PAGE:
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Joan, Veterinary Technician
Category: Reptile
Satisfied Customers: 18667
Experience:  35+ years experience as veterinary tech and 40+ years experience doing reptile rescues.
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Cant tell if iguana is dead or alive!

Resolved Question:

We have a female iquana, about 4 feet long, age unknown. We live in central Florida. Our iguana, Lizzie, stays outside in a large cage with a heat rock. It normally does not get cold enough to bother her. After our recent cold spell, however, 3 days ago, Lizzie appears to be dead. BUT after hearing on the news of the "falling iguanas" in Miami, now we are not sure. Rigormortis has not set in after three days, yet she remains lifeless, even 24 hours after laying inside on a human heating pad. We cannot afford to take her to a vet, especially for him to tell us that she is indeed dead. Yet, we do not want to bury her alive if she is'nt! How long can iguanas remain comatose after hypothermia, and how long before they become stiff with rigormortis once dead? Can anyone help us!!! Thanks
Submitted: 7 years ago.
Category: Reptile
Expert:  Joan replied 7 years ago.


I am so sorry to take so long to answer as your question was put in the wrong category.

Can you tell me what temps she was in and for how long?

Have you tried a warm soak?


Customer: replied 7 years ago.
yes, thank you for your response. the temps got down in the 30's overnight, but not to freezing. she was out overnight. we thought she was dead the next day. it warmed up to the 50's..still no response..we brought her in and she's been on a heating pad for over 24 hours now, and in a warm bath, wrapped up and put back on heating pad. i tried to put a little water in her mouth i had to pry open. still no response, but no rigormortis either. i can move her limbs and toes just fine. her side and tummy is soft, but she is still cold to the touch over her back and top side.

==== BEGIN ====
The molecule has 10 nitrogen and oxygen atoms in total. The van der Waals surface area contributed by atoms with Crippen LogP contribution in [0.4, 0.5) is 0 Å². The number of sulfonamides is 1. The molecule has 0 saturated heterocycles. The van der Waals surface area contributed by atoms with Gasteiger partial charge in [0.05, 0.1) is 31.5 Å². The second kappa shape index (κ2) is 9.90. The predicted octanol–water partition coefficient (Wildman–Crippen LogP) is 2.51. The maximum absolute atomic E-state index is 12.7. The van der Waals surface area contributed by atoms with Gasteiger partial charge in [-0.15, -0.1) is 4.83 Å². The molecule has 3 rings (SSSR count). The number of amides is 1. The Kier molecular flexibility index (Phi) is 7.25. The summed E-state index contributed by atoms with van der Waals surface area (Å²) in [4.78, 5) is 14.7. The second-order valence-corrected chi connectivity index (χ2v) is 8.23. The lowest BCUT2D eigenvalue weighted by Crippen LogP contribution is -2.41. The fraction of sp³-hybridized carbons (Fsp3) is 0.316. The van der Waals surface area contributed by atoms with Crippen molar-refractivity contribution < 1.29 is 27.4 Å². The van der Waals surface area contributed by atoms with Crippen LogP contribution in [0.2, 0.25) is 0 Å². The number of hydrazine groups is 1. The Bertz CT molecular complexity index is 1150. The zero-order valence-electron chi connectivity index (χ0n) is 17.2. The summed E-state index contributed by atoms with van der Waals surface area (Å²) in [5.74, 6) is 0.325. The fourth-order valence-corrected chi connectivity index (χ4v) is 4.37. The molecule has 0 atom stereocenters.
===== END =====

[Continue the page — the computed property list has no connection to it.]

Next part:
Expert:  Joan replied 7 years ago.


I am in Fl. too, and understand what you are saying. When the temps drop to 50*'s, so do the Iguanas. I was almost hit by one that dropped out of my Pine tree. It is not uncommon for an IG to go into a deep sleep when the temps drop. I would definately keep her in. Continue with with trhe warming and you can also use some Plain Pedialyte in the warm bath. This will help because Reptiles absorb fluids throug.h the Vent area. She may start coming around with the warmth or she may stay under due to the abrupt dop in temps. This is called Brumation which is the Reptile version of hibernation. You will need to get a UVB light on the IG and bring the overhead temps into the 90* range. Do not try to give anything orally. Joan

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Customer: replied 7 years ago.
thank you so much. how long would she stay under? do we keep rotating between the warm baths with the pedialyte and the heating pad and uv light until she either comes to or gets stiff? i assume and from everything i've read she would get stiff with rigormortis when/if she dies? again, thank you so much!!!!!
Expert:  Joan replied 7 years ago.


They can saty under for a couple of months. Use 1/2 pedialyte in with the warm water as they do absorb fluids through the vent area.She needs the UVB to help the body metabolize calcium in the body. Basically it will be time that will tell. This is a picture of the one that almost hit me in the head.graphic

Customer: replied 7 years ago.
That looks a lot like Lizzie! Again, thank you so much!!! We will try all these things!
Expert:  Joan replied 7 years ago.


Good luck with Lizzie! I have been on rescue patrol since the weather has dropped into the 60's and have been working overtime on Reptile Rescues with the cold snaps. Joan